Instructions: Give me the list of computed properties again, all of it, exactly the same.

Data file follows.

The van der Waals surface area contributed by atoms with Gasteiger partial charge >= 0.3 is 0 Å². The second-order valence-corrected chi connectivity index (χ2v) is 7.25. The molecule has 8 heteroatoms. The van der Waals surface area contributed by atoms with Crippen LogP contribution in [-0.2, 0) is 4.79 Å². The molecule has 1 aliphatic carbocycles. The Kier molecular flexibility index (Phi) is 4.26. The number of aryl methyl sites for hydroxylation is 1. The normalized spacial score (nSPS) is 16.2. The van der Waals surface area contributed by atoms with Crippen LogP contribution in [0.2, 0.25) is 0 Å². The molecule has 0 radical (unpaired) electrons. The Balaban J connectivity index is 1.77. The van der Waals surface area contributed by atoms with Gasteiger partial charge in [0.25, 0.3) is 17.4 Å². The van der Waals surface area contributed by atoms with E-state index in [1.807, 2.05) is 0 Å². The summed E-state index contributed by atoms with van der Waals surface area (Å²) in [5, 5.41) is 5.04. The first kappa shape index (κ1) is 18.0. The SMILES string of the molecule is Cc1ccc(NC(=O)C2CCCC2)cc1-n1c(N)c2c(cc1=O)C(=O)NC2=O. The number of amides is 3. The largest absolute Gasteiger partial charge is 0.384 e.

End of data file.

The van der Waals surface area contributed by atoms with Gasteiger partial charge >= 0.3 is 0 Å². The second-order valence-corrected chi connectivity index (χ2v) is 7.25. The molecule has 8 heteroatoms. The van der Waals surface area contributed by atoms with Crippen LogP contribution in [-0.2, 0) is 4.79 Å². The molecule has 1 aliphatic carbocycles. The Kier molecular flexibility index (Phi) is 4.26. The number of aryl methyl sites for hydroxylation is 1. The normalized spacial score (nSPS) is 16.2. The van der Waals surface area contributed by atoms with Crippen LogP contribution in [0.2, 0.25) is 0 Å². The molecule has 0 radical (unpaired) electrons. The Balaban J connectivity index is 1.77. The van der Waals surface area contributed by atoms with Gasteiger partial charge in [0.25, 0.3) is 17.4 Å². The van der Waals surface area contributed by atoms with E-state index in [1.807, 2.05) is 0 Å². The summed E-state index contributed by atoms with van der Waals surface area (Å²) in [5, 5.41) is 5.04. The first kappa shape index (κ1) is 18.0. The SMILES string of the molecule is Cc1ccc(NC(=O)C2CCCC2)cc1-n1c(N)c2c(cc1=O)C(=O)NC2=O. The number of amides is 3. The largest absolute Gasteiger partial charge is 0.384 e.